The dragged-fovea diplopia syndrome: Clinical characteristics, diagnosis, and treatment

M. Elaine De Pool, J. Peter Campbell, Sheena O. Broome, David L. Guyton

Research output: Contribution to journalArticlepeer-review

50 Scopus citations


Purpose: To identify the clinical characteristics of the dragged-fovea diplopia syndrome, to introduce a simple diagnostic test that aids in the evaluation of such patients, and to provide a simple treatment option to improve the diplopia in some of these patients. Design: Retrospective, observational case series. Participants: Ninety-five affected eyes in 83 consecutive patients seen between January 1, 1993, and August 9, 2004, who were diagnosed with the dragged-fovea diplopia syndrome at one institution. Methods: We reviewed the records of 222 patients who have been seen in the Krieger Children's Eye Center at The Wilmer Institute since 1993 with a diagnosis of maculopathy, internal limiting membrane, or dragged fovea. We collected ocular findings and history for those patients who reported binocular diplopia that was not amenable to prism therapy and not secondary to acquired strabismus. Main Outcome Measures: We recorded the presence of metamorphopsia on Amsler grid testing or other clinical evidence of macular wrinkling, response to prism trial, response to the small-field central fusion test (lights on-off test), and response to partial occlusion with Scotch Satin tape (3M Co., St. Paul, MN). Results: Ninety-five affected eyes in 83 patients met the criteria for inclusion in the study. All patients who were tested with the lights on-off test (n = 69) responded positively, demonstrating rapid central fusion with room lights off, and recurrence of central diplopia with peripheral fusion with room lights on. Forty-six patients (of 64 tested) were receptive to monocular occlusion with Scotch Satin tape. Conclusions: The dragged-fovea diplopia syndrome consists of central diplopia in the presence of peripheral fusion, secondary to dragging of the fovea in one or both eyes by retinal disease. The central diplopia cannot be eliminated by prism therapy or eye muscle surgery. The lights on-off test has proved pathognomonic for this syndrome, and many patients have benefited from partial monocular occlusion with Scotch Satin tape.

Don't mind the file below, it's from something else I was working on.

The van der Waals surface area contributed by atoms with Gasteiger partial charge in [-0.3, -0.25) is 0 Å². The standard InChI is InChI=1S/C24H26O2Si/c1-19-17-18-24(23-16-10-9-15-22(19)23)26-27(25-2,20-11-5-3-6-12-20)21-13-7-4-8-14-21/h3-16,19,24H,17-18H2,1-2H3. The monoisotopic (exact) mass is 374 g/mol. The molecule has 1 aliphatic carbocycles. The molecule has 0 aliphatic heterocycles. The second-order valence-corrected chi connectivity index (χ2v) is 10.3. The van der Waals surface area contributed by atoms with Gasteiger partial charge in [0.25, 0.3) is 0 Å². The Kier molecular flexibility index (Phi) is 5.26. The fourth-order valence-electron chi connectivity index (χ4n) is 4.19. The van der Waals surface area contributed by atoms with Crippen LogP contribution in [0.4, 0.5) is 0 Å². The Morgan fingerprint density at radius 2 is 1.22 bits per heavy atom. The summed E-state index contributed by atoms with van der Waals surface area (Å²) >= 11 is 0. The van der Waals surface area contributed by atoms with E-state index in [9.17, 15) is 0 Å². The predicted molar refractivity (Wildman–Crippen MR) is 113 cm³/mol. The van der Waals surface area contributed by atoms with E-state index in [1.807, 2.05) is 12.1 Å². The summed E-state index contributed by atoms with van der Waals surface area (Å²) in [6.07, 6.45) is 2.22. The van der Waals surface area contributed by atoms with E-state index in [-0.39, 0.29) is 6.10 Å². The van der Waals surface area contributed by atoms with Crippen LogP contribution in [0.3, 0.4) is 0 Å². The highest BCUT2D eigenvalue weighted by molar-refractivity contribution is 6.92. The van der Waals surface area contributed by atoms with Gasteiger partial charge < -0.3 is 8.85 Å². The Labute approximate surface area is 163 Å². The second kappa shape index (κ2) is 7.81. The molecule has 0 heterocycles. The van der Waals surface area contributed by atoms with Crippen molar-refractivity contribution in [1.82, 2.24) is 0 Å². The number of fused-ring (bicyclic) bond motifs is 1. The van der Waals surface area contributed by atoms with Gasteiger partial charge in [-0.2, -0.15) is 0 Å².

Original languageEnglish (US)
Pages (from-to)1455-1462
Number of pages8
Issue number8
StatePublished - Aug 2005
Externally publishedYes

ASJC Scopus subject areas

  • Ophthalmology


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